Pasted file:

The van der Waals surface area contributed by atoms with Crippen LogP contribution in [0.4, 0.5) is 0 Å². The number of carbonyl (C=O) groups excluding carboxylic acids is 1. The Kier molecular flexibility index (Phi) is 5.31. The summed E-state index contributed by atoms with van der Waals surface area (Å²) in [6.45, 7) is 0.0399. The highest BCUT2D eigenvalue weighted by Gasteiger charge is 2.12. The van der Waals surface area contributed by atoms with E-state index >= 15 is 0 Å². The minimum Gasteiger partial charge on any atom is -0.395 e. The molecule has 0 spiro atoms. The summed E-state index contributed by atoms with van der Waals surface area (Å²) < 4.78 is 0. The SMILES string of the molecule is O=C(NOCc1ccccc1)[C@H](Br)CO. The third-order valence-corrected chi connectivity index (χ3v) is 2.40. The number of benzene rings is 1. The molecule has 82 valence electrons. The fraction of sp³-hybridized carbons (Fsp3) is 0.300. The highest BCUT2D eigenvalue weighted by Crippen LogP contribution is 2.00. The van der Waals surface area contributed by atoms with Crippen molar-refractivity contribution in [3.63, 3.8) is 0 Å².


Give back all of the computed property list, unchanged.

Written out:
The van der Waals surface area contributed by atoms with Crippen LogP contribution in [0.4, 0.5) is 0 Å². The number of carbonyl (C=O) groups excluding carboxylic acids is 1. The Kier molecular flexibility index (Phi) is 5.31. The summed E-state index contributed by atoms with van der Waals surface area (Å²) in [6.45, 7) is 0.0399. The highest BCUT2D eigenvalue weighted by Gasteiger charge is 2.12. The van der Waals surface area contributed by atoms with E-state index >= 15 is 0 Å². The minimum Gasteiger partial charge on any atom is -0.395 e. The molecule has 0 spiro atoms. The summed E-state index contributed by atoms with van der Waals surface area (Å²) < 4.78 is 0. The SMILES string of the molecule is O=C(NOCc1ccccc1)[C@H](Br)CO. The third-order valence-corrected chi connectivity index (χ3v) is 2.40. The number of benzene rings is 1. The molecule has 82 valence electrons. The fraction of sp³-hybridized carbons (Fsp3) is 0.300. The highest BCUT2D eigenvalue weighted by Crippen LogP contribution is 2.00. The van der Waals surface area contributed by atoms with Crippen molar-refractivity contribution in [3.63, 3.8) is 0 Å².